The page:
The role of the parent in the school reading program

Pickett, Stanley Clayton (1983) The role of the parent in the school reading program. Masters thesis, Memorial University of Newfoundland.

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    Available under License - The author retains copyright ownership and moral rights in this thesis. Neither the thesis nor substantial extracts from it may be printed or otherwise reproduced without the author's permission.
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Abstract

A major impetus for this study has been the need to enlighten both parents and teachers with respect to parent involvement in reading, regarded as prerequisite to assessing the feasibility of involving parents locally. To this end this study first surveyed the literature pertaining to parent involvement in children’s reading, simply to inform parents and teachers of the extent of activity in this area and to make this information available to them. A second purpose was to identify program features and other aspects of parent involvement that appeared to be effective in improving children’s reading. A third purpose of the study was to review the Newfoundland rural educational scene with respect to identifying factors that may be considered facilitative to future activity in this area. -- This survey uncovered forty projects that matched the criteria for selection. Identifiable among these are a number of trends related to program planning and implementation. First, the greater number of projects were initiated by university personnel or by university related personnel, although school district and teaching personnel were active as well. Second, the projects most often involved parents in one or more of the following: learning about reading and how to use this knowledge to help children at home; learning about, and how to use, a previously prepared program at home; and learning how to improve the home environment to make it more conducive to helping children learn to read. Third, these projects involved children and parents of all socio-economic levels. However, a large percentage of the projects involved low socioeconomic parents and children. Fourth, most projects involved children who were receiving remedial instruction. Finally, although most projects were implemented during the school year eight were conducted or implemented during the school year eight were conducted or implemented during the summer. -- An analysis of the projects revealed several important finding. With respect to goals, the greater number of projects aimed to measure children’s reading gains attributable to parental involvement. Largely ignored were several other worthwhile goals. With respect to program effectiveness in attaining the goals set forth, twenty-six of the twenty-seven projects that measured children’s reading reported reading gains, with twenty of these reporting that reading gains reach significance. Other reported benefits of parental involvement in reading included: -- (1) a positive change in children’s attitude toward reading, -- (2) a positive change in children’s behavior in class, -- (3) increased amount of reading at home, -- (4) improved parental attitude toward the child, toward reading, and toward participation, -- (5) improved teacher attitude toward the child and toward parent participation, (6) improved relationships between the parent and child and between parents and teachers. -- A most interesting finding related to the effect of programs implemented during the summer. Instead of a decrease in their reading level over the summer, as is usually the case, the children whose parents were involved in the summer reading programs began school in the fall reading better than they had been reading at the end of the previous school year. -- The recommendations resulting from this study pertaining to future endeavours in the area of parent involvement in children’s reading are concerned with improving such observed weaknesses as: -- (1) poorly designed studies, many failing to evaluate the effect of parental involvement on children’s reading, -- (2) studies whose goals were defined in such narrow terms as measuring reading gains only, and -- (3) a lack of attention to the home environment in terms of ascertaining the presence of factors negatively influencing the effectiveness of parental help in reading.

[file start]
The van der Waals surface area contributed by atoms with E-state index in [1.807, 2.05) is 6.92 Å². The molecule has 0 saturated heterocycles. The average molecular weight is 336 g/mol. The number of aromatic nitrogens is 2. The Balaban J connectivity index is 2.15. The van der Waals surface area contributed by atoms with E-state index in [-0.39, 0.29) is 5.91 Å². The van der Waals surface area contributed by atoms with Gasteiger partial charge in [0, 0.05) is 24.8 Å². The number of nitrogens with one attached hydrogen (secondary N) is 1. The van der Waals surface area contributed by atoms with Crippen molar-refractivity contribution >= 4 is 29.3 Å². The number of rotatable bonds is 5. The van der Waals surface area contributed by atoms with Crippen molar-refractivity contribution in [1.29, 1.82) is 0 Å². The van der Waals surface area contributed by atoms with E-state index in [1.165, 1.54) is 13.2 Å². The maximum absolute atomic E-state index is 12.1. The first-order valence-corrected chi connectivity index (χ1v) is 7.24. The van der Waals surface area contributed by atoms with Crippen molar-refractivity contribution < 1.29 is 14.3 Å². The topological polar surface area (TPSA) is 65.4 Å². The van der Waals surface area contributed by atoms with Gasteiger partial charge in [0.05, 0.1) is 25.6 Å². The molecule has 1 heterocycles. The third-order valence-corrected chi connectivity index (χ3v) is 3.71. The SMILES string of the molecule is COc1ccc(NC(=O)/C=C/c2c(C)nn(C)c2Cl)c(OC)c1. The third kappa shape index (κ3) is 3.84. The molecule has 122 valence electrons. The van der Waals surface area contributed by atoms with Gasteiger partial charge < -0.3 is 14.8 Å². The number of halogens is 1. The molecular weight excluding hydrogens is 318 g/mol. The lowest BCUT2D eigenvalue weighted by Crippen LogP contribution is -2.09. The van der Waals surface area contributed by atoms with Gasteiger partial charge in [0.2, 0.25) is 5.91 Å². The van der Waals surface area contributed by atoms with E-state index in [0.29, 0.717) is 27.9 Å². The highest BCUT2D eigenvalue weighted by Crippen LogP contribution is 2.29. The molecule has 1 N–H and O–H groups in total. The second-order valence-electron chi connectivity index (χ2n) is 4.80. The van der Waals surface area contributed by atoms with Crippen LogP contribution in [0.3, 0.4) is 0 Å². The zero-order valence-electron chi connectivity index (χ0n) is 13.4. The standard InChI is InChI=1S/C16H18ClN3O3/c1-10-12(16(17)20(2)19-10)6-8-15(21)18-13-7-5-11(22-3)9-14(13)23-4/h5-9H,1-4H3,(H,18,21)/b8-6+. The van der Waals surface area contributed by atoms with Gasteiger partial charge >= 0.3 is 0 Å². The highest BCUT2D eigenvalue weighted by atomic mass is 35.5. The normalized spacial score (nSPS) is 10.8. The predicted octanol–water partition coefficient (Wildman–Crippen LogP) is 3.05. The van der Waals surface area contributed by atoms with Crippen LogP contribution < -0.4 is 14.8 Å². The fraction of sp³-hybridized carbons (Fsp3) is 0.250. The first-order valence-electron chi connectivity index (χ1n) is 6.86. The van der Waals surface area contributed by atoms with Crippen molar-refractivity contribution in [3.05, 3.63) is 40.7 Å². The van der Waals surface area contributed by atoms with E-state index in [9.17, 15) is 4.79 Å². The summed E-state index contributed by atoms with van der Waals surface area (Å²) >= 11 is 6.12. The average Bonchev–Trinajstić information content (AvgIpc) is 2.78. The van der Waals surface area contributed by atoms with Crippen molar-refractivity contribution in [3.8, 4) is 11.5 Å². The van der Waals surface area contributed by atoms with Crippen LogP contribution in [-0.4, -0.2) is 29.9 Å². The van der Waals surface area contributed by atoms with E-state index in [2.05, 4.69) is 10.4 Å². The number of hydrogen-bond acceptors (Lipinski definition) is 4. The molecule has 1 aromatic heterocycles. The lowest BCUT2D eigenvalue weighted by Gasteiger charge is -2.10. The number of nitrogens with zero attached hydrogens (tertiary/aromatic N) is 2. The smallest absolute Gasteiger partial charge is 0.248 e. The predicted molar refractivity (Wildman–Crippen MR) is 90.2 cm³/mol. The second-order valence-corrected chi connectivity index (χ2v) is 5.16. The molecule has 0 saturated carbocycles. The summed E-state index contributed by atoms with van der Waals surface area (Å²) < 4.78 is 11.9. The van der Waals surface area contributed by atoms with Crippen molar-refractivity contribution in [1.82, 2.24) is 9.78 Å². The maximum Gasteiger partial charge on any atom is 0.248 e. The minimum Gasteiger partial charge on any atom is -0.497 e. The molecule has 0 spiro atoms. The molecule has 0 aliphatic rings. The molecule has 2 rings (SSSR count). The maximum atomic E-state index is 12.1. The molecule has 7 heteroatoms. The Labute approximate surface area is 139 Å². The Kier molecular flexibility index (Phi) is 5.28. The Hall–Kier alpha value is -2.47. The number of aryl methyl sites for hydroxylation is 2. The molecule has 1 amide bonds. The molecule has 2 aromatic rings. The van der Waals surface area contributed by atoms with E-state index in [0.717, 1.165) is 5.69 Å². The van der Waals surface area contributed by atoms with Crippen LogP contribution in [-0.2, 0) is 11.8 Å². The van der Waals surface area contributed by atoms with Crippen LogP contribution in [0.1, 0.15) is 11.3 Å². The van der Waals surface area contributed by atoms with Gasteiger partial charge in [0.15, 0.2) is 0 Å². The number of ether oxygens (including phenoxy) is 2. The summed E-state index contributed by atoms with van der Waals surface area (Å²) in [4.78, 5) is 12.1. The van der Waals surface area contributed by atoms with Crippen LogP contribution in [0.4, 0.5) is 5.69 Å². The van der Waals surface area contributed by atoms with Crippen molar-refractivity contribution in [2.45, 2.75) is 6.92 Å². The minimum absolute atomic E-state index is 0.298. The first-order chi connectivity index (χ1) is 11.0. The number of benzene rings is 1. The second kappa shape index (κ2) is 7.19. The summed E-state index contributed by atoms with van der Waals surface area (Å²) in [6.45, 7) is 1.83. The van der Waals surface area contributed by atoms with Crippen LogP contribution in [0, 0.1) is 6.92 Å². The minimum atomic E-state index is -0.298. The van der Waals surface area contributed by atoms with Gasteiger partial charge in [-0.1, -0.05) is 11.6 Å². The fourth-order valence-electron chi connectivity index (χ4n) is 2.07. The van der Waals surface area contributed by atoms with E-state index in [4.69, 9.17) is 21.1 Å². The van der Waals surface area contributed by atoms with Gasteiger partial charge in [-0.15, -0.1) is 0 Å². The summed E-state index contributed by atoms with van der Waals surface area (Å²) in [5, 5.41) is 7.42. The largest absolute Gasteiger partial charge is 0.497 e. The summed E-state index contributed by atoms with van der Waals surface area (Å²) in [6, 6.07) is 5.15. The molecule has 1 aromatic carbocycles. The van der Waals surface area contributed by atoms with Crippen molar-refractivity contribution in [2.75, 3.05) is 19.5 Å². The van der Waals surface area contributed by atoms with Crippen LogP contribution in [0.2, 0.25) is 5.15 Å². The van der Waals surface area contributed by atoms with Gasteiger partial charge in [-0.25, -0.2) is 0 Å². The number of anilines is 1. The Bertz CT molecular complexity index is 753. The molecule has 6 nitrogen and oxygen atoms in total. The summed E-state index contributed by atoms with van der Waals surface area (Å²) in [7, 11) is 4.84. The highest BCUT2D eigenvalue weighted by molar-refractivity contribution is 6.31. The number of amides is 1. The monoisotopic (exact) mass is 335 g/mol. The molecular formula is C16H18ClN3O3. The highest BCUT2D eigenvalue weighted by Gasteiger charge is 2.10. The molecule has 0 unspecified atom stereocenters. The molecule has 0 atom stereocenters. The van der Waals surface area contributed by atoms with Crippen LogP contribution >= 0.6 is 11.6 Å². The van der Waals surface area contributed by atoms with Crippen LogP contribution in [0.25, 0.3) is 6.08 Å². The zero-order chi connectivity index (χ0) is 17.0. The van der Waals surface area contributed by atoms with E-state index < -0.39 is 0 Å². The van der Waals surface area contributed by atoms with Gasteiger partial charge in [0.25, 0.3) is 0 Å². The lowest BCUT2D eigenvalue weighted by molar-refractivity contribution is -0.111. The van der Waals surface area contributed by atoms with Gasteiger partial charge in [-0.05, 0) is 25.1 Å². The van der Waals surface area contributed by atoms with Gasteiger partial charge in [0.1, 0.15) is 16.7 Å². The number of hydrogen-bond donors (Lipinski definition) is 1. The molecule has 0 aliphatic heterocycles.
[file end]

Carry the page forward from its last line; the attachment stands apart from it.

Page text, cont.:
Item Type: Thesis (Masters)
URI: http://research.library.mun.ca/id/eprint/7908
Item ID: 7908
Additional Information: Bibliography: leaves 231-239.
Department(s): Education, Faculty of
Date: 1983
Date Type: Submission
Library of Congress Subject Heading: Reading (Elementary); Home and school;

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